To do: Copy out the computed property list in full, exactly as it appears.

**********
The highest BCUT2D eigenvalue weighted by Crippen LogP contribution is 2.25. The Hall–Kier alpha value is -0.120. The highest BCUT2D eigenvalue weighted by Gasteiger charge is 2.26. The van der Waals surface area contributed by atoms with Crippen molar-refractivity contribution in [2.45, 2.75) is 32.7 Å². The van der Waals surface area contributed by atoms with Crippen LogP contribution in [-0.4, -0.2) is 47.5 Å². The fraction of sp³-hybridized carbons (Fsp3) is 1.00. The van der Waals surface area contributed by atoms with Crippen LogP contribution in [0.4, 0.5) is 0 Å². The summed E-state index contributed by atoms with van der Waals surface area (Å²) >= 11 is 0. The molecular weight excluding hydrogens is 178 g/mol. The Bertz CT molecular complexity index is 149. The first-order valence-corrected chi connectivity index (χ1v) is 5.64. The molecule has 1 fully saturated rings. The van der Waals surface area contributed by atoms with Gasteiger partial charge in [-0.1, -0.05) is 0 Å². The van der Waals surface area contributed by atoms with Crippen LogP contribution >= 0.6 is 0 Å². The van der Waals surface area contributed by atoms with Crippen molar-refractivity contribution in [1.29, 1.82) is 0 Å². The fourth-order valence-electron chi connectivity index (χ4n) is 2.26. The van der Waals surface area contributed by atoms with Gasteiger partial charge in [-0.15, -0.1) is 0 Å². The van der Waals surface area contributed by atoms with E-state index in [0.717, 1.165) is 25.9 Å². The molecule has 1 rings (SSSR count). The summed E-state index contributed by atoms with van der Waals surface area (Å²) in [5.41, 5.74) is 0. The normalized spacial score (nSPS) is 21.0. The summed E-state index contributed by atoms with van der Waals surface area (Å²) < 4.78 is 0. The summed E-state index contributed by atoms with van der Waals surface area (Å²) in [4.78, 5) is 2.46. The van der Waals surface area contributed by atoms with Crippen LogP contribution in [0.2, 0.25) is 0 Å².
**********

The highest BCUT2D eigenvalue weighted by Crippen LogP contribution is 2.25. The Hall–Kier alpha value is -0.120. The highest BCUT2D eigenvalue weighted by Gasteiger charge is 2.26. The van der Waals surface area contributed by atoms with Crippen molar-refractivity contribution in [2.45, 2.75) is 32.7 Å². The van der Waals surface area contributed by atoms with Crippen LogP contribution in [-0.4, -0.2) is 47.5 Å². The fraction of sp³-hybridized carbons (Fsp3) is 1.00. The van der Waals surface area contributed by atoms with Crippen LogP contribution in [0.4, 0.5) is 0 Å². The summed E-state index contributed by atoms with van der Waals surface area (Å²) >= 11 is 0. The molecular weight excluding hydrogens is 178 g/mol. The Bertz CT molecular complexity index is 149. The first-order valence-corrected chi connectivity index (χ1v) is 5.64. The molecule has 1 fully saturated rings. The van der Waals surface area contributed by atoms with Gasteiger partial charge in [-0.1, -0.05) is 0 Å². The van der Waals surface area contributed by atoms with Crippen LogP contribution >= 0.6 is 0 Å². The van der Waals surface area contributed by atoms with Crippen molar-refractivity contribution in [1.29, 1.82) is 0 Å². The fourth-order valence-electron chi connectivity index (χ4n) is 2.26. The van der Waals surface area contributed by atoms with Gasteiger partial charge in [-0.15, -0.1) is 0 Å². The van der Waals surface area contributed by atoms with E-state index in [0.717, 1.165) is 25.9 Å². The molecule has 1 rings (SSSR count). The summed E-state index contributed by atoms with van der Waals surface area (Å²) in [5.41, 5.74) is 0. The normalized spacial score (nSPS) is 21.0. The summed E-state index contributed by atoms with van der Waals surface area (Å²) < 4.78 is 0. The summed E-state index contributed by atoms with van der Waals surface area (Å²) in [4.78, 5) is 2.46. The van der Waals surface area contributed by atoms with Crippen LogP contribution in [0.2, 0.25) is 0 Å².